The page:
Regarding the support that the student has received, the student said “it seems like there has been little communication between DTPs and supervisors. My supervisor's approach is 'well you should still be able to do everything, it hasn't been too bad for you'.” 

Another student, in their third year of a PhD, said “the problem with ‘scaling-back’ the scope of projects is that for students past their second year this is rarely feasible, as by this point projects are already reduced to a set of achievable and publishable objectives.”

“If I were to change my project proposal so it could be completed on time now, it would require the removal of essential experiments which would probably prevent the work from being sufficiently complete for publication, especially in a high-impact journal. I expect this announcement will lead to a large amount of unfinished research work.”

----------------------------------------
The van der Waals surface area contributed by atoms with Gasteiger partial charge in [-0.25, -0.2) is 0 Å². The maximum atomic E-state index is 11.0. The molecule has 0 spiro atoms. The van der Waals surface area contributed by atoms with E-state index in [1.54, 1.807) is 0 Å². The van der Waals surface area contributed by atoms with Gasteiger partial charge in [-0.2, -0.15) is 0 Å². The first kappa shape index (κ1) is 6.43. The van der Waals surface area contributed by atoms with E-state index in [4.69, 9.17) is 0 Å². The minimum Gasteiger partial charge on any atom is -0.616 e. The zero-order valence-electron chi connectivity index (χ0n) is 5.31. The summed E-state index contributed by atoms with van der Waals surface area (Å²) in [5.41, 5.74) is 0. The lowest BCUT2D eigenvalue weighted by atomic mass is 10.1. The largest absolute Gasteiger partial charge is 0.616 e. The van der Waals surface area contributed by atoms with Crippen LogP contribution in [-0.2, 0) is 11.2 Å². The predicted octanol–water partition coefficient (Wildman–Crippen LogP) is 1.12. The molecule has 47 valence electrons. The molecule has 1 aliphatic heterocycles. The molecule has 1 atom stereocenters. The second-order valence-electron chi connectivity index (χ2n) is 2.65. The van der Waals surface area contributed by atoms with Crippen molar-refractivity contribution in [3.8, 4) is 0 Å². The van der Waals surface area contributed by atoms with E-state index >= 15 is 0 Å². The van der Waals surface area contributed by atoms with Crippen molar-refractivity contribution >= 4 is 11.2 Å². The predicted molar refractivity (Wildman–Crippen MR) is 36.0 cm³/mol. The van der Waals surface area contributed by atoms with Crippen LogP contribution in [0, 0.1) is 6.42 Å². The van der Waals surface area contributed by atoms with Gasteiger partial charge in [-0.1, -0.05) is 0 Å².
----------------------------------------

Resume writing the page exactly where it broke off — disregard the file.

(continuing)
They continued: “My work is entirely experimental, meaning that throughout the lockdown I was unable to progress on my PhD at all. Even after returning to the work, my access to lab facilities is restricted to certain hours of the week to ensure the department has a sufficiently reduced capacity to facilitate social distancing. I would estimate that the UKRI announcement therefore means that I will have at least 6 months less research time during my PhD than I would have had originally.” 

This has had an adverse impact on the student's mental health, revealing to Varsity that they now “work a minimum of 6 days a week, have had days where I work continuously for 12+ hours without rest, and  I think have worked between 50-60 hours every week since my return to work...Failed experiments and unproductive days used to feel like learning experiences, now they just feel like wasted time and heap on more stress.”